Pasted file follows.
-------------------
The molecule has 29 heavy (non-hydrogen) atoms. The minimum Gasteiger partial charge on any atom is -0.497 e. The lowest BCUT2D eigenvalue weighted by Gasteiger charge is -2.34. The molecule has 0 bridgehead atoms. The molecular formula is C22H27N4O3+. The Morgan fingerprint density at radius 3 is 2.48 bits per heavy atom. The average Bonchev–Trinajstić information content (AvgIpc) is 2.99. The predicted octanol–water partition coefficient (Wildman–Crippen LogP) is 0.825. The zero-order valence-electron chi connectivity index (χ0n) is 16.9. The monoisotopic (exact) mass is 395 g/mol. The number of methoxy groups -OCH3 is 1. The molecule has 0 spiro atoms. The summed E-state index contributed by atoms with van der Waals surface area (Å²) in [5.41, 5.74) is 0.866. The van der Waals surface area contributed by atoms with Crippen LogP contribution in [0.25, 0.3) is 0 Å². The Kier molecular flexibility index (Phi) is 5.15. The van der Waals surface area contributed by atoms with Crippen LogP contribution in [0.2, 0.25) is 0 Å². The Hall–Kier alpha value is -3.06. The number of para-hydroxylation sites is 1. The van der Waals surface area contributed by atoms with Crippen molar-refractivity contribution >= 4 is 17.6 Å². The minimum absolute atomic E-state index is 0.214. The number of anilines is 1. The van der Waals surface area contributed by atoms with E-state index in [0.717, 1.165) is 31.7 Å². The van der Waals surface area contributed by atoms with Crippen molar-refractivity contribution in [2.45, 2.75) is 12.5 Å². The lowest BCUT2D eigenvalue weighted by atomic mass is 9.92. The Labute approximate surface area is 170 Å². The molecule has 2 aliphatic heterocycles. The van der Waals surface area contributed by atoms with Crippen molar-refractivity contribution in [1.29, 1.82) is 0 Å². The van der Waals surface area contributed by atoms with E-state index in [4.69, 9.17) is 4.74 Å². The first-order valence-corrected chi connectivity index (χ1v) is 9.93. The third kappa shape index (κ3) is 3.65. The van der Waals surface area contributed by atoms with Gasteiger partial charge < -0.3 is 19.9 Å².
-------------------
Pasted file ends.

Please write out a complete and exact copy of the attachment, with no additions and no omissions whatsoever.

The molecule has 29 heavy (non-hydrogen) atoms. The minimum Gasteiger partial charge on any atom is -0.497 e. The lowest BCUT2D eigenvalue weighted by Gasteiger charge is -2.34. The molecule has 0 bridgehead atoms. The molecular formula is C22H27N4O3+. The Morgan fingerprint density at radius 3 is 2.48 bits per heavy atom. The average Bonchev–Trinajstić information content (AvgIpc) is 2.99. The predicted octanol–water partition coefficient (Wildman–Crippen LogP) is 0.825. The zero-order valence-electron chi connectivity index (χ0n) is 16.9. The monoisotopic (exact) mass is 395 g/mol. The number of methoxy groups -OCH3 is 1. The molecule has 0 spiro atoms. The summed E-state index contributed by atoms with van der Waals surface area (Å²) in [5.41, 5.74) is 0.866. The van der Waals surface area contributed by atoms with Crippen LogP contribution in [0.25, 0.3) is 0 Å². The Kier molecular flexibility index (Phi) is 5.15. The van der Waals surface area contributed by atoms with Crippen LogP contribution in [0.2, 0.25) is 0 Å². The Hall–Kier alpha value is -3.06. The number of para-hydroxylation sites is 1. The van der Waals surface area contributed by atoms with Crippen molar-refractivity contribution >= 4 is 17.6 Å². The minimum absolute atomic E-state index is 0.214. The number of anilines is 1. The van der Waals surface area contributed by atoms with E-state index in [0.717, 1.165) is 31.7 Å². The van der Waals surface area contributed by atoms with Crippen molar-refractivity contribution in [2.45, 2.75) is 12.5 Å². The lowest BCUT2D eigenvalue weighted by atomic mass is 9.92. The Labute approximate surface area is 170 Å². The molecule has 2 aliphatic heterocycles. The van der Waals surface area contributed by atoms with Crippen molar-refractivity contribution in [1.29, 1.82) is 0 Å². The van der Waals surface area contributed by atoms with E-state index in [4.69, 9.17) is 4.74 Å². The first-order valence-corrected chi connectivity index (χ1v) is 9.93. The third kappa shape index (κ3) is 3.65. The van der Waals surface area contributed by atoms with Gasteiger partial charge < -0.3 is 19.9 Å².